Sunday, December 03, 2006

The wheel turns

Brown's Law Of Tire Sizing states: If two tires are marked with sizes that are mathematically equal, but one is expressed as a decimal and the other as a fraction, these two tires will not be interchangeable.

I have to deal with this first hand as my rear tire has worn to the point of replacement. Several years ago, I had my rim break. A spoke pulled a chunk of the rim out. When I replaced the wheels, they didn't seem to be the same size. My brakes didn't bear down on the rims the way they used to because the new rims were more narrow. My existing tires didn't fit right. I had trouble replacing the tires when their time came, I suspect because of the rims that I had gotten. So, now that it was time to replace another tire, I wanted to be sure of what I was in for.

The only information I could find on my original rims was "alloy 36H", which only seems to indicate that they have 36 spoke holes. Not really relevant until I want to replace my current rims, which are Alexrims RP15F rims.

Tech Spec
Pin joint 36 holes, silver/black
Optional CSW
700C, ERD 602.9mm, ETRTO 622X16mm

The tires I currently have are Bontrager 700x38C (40-622). Notice that the rims and tires are not described in quite the same way. You'll see that both the numbers 700 and 622 appear, but neither of them actually conform to an actual measurement on the wheel. ERD (Effective rim diameter) apparently refers to the interior diameter of the rim; 202.9mm (which is actually measured correct). But then the external diameter is 636.5. So, given that the tire needs to fit under the lip of the rim, you might think that the ERTO (European Tyre and Rim Technical Organization) number of 622 would refer to the interior diameter of the wheel. However, that actually measures closer to 627mm. One would think that if you're accurately measuring millimeters, you wouldn't be off by half a centimeter.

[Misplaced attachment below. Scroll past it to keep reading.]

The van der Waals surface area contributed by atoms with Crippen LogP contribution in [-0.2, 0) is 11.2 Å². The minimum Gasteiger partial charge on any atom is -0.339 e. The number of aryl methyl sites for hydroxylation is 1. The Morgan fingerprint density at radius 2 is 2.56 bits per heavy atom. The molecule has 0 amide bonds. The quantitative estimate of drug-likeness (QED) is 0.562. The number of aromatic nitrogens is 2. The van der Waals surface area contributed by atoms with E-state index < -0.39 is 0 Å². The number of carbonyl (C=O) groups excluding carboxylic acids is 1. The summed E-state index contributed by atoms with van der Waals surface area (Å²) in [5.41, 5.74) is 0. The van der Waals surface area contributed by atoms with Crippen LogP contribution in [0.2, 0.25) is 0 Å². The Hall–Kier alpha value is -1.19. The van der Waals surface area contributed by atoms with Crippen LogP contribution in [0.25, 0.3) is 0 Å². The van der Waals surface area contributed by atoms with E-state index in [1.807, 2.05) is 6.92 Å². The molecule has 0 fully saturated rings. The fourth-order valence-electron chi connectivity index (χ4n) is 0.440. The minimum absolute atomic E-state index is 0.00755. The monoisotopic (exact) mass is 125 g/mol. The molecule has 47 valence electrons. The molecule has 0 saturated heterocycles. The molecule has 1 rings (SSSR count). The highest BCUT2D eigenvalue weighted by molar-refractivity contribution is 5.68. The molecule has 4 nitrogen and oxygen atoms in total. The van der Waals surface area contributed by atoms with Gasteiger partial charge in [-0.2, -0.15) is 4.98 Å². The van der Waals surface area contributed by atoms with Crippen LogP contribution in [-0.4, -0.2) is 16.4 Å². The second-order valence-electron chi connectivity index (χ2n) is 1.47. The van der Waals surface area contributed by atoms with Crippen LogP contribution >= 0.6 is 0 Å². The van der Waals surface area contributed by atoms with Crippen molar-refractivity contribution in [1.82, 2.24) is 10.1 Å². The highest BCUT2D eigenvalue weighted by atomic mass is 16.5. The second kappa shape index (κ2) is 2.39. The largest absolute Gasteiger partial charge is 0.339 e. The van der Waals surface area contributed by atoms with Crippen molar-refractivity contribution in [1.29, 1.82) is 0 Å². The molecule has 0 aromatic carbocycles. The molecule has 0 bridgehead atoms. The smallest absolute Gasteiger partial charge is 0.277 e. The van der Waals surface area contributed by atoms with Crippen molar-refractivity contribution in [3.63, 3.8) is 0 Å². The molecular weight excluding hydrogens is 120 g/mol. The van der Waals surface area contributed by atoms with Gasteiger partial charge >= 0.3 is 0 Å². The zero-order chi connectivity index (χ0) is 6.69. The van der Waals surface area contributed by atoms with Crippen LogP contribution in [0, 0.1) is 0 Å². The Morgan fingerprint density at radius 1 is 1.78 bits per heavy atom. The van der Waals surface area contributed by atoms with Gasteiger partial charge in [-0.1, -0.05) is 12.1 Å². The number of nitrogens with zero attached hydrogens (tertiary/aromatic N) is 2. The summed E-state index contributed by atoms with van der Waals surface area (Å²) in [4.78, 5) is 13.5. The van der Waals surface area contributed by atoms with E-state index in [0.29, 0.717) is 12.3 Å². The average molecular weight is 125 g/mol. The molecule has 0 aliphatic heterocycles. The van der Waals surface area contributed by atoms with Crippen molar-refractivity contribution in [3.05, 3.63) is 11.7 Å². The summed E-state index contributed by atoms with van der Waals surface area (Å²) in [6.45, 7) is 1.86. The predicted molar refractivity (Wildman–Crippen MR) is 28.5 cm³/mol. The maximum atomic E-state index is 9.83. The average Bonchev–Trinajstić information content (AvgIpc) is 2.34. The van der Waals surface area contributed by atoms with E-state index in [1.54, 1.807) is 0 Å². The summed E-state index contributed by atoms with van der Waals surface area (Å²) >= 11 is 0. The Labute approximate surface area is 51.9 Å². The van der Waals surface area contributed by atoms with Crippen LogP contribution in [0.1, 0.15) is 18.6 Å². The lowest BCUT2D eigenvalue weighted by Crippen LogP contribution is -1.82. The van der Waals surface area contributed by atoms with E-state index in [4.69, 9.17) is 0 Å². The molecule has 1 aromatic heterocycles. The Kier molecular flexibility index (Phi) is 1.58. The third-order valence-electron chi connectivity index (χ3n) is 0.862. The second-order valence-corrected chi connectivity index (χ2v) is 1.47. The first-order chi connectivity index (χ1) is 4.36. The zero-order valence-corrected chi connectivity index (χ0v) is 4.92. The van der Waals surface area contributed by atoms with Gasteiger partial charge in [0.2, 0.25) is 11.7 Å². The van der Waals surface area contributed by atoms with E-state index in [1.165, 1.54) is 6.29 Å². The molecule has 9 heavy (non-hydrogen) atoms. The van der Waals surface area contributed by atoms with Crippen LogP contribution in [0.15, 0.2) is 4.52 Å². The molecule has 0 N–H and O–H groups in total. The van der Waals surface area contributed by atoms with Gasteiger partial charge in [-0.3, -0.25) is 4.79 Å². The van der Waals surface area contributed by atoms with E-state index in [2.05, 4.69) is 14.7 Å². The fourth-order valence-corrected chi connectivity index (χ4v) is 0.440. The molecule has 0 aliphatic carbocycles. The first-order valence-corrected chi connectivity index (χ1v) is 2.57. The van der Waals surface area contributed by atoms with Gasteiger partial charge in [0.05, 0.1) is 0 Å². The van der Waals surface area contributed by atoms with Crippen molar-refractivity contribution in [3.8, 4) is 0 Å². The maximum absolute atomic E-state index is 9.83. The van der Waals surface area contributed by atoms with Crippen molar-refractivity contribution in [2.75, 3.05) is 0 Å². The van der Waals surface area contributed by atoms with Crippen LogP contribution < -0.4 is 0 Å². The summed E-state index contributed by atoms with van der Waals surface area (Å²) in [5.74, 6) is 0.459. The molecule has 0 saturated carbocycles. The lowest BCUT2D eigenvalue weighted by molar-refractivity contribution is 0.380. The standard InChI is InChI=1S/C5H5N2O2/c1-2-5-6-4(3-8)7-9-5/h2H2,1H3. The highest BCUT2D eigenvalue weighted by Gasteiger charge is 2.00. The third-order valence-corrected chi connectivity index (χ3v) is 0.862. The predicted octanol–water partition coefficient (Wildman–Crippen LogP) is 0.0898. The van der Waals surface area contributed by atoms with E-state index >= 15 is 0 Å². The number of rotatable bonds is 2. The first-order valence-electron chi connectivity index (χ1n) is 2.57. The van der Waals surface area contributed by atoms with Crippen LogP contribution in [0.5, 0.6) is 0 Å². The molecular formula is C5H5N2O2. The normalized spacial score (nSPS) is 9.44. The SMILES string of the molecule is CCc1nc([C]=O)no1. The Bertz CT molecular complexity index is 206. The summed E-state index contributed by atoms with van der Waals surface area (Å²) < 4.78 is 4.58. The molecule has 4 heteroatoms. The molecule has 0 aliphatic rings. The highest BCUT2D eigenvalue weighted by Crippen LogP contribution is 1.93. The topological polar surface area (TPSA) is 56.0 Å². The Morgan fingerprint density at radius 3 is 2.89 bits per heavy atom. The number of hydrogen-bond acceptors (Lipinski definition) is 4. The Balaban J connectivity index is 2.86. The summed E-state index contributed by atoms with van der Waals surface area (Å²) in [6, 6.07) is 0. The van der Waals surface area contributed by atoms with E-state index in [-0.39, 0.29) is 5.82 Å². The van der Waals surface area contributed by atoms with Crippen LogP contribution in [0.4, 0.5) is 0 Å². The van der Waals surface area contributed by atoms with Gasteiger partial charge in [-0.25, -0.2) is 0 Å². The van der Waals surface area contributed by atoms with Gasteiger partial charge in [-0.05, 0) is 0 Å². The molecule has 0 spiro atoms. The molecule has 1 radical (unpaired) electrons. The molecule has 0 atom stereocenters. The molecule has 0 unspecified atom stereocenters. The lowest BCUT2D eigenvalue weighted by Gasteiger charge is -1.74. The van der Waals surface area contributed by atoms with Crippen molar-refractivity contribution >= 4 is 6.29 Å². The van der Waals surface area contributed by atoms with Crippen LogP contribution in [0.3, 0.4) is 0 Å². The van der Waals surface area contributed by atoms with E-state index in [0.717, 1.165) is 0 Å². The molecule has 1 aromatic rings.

And then there's that pesky ERTO number of 16mm. Doesn't that refer to the width? 15.7 is close enough to 16 to think they just rounded that number. Except that my tire is labeled 40-622 compared to the wheel's 622-16mm. I suppose that the 40 refers to the width of the inflated wheel, but then why is there that 38C. Why say both 38 AND 40?

In the end, I purchased a Specialized Nimbus 700x38C because it was labeled the same as my current tire. Of course, according to the tire size charts, my tire is too wide for my rims. I should be using nothing larger than a 35mm wide tire when I am actually using a 38 or 40 (depending on which number is true). Sheldon Brown's website says, "if you use a very wide tire on a narrow rim, you risk sidewall or rim failure." Well, I've been riding this combination for a few years without tragedy but eventually I'll want to replace the undersized rims with what should be on the bike so that I can restore my braking performance.

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